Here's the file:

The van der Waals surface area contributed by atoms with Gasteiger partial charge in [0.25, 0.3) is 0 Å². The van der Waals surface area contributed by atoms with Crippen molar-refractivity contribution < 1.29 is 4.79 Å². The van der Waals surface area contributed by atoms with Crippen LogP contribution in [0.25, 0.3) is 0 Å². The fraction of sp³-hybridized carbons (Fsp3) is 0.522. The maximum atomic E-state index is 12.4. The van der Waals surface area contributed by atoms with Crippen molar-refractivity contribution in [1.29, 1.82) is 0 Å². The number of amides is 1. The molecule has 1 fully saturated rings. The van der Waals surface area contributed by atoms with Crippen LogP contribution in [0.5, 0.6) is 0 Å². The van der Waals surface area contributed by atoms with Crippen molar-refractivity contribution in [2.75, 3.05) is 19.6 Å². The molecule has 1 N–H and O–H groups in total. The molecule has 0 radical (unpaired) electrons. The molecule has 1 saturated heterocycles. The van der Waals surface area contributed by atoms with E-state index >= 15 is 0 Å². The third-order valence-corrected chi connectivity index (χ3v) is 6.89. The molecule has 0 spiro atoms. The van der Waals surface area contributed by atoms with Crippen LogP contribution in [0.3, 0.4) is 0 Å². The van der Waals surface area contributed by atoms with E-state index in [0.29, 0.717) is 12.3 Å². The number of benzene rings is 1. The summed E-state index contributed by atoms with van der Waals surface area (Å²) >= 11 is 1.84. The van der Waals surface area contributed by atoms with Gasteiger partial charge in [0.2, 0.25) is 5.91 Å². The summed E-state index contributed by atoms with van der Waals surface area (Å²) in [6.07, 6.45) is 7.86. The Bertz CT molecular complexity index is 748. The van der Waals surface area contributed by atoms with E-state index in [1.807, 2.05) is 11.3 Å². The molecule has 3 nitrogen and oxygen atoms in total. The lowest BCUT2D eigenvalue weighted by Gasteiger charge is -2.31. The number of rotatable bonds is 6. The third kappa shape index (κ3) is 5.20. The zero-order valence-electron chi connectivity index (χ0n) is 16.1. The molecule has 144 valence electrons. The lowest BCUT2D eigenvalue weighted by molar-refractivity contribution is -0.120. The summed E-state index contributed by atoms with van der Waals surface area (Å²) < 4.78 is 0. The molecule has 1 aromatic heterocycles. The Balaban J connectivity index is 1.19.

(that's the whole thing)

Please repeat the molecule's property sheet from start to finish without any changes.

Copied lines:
The van der Waals surface area contributed by atoms with Gasteiger partial charge in [0.25, 0.3) is 0 Å². The van der Waals surface area contributed by atoms with Crippen molar-refractivity contribution < 1.29 is 4.79 Å². The van der Waals surface area contributed by atoms with Crippen LogP contribution in [0.25, 0.3) is 0 Å². The fraction of sp³-hybridized carbons (Fsp3) is 0.522. The maximum atomic E-state index is 12.4. The van der Waals surface area contributed by atoms with Crippen molar-refractivity contribution in [1.29, 1.82) is 0 Å². The number of amides is 1. The molecule has 1 fully saturated rings. The van der Waals surface area contributed by atoms with Crippen LogP contribution in [0.5, 0.6) is 0 Å². The van der Waals surface area contributed by atoms with Crippen molar-refractivity contribution in [2.75, 3.05) is 19.6 Å². The molecule has 1 N–H and O–H groups in total. The molecule has 0 radical (unpaired) electrons. The molecule has 1 saturated heterocycles. The van der Waals surface area contributed by atoms with E-state index >= 15 is 0 Å². The third-order valence-corrected chi connectivity index (χ3v) is 6.89. The molecule has 0 spiro atoms. The van der Waals surface area contributed by atoms with Crippen LogP contribution in [0.3, 0.4) is 0 Å². The van der Waals surface area contributed by atoms with E-state index in [0.29, 0.717) is 12.3 Å². The number of benzene rings is 1. The summed E-state index contributed by atoms with van der Waals surface area (Å²) >= 11 is 1.84. The van der Waals surface area contributed by atoms with Gasteiger partial charge in [0.2, 0.25) is 5.91 Å². The summed E-state index contributed by atoms with van der Waals surface area (Å²) in [6.07, 6.45) is 7.86. The Bertz CT molecular complexity index is 748. The van der Waals surface area contributed by atoms with E-state index in [1.807, 2.05) is 11.3 Å². The molecule has 3 nitrogen and oxygen atoms in total. The lowest BCUT2D eigenvalue weighted by Gasteiger charge is -2.31. The number of rotatable bonds is 6. The third kappa shape index (κ3) is 5.20. The zero-order valence-electron chi connectivity index (χ0n) is 16.1. The molecule has 144 valence electrons. The lowest BCUT2D eigenvalue weighted by molar-refractivity contribution is -0.120. The summed E-state index contributed by atoms with van der Waals surface area (Å²) < 4.78 is 0. The molecule has 1 aromatic heterocycles. The Balaban J connectivity index is 1.19.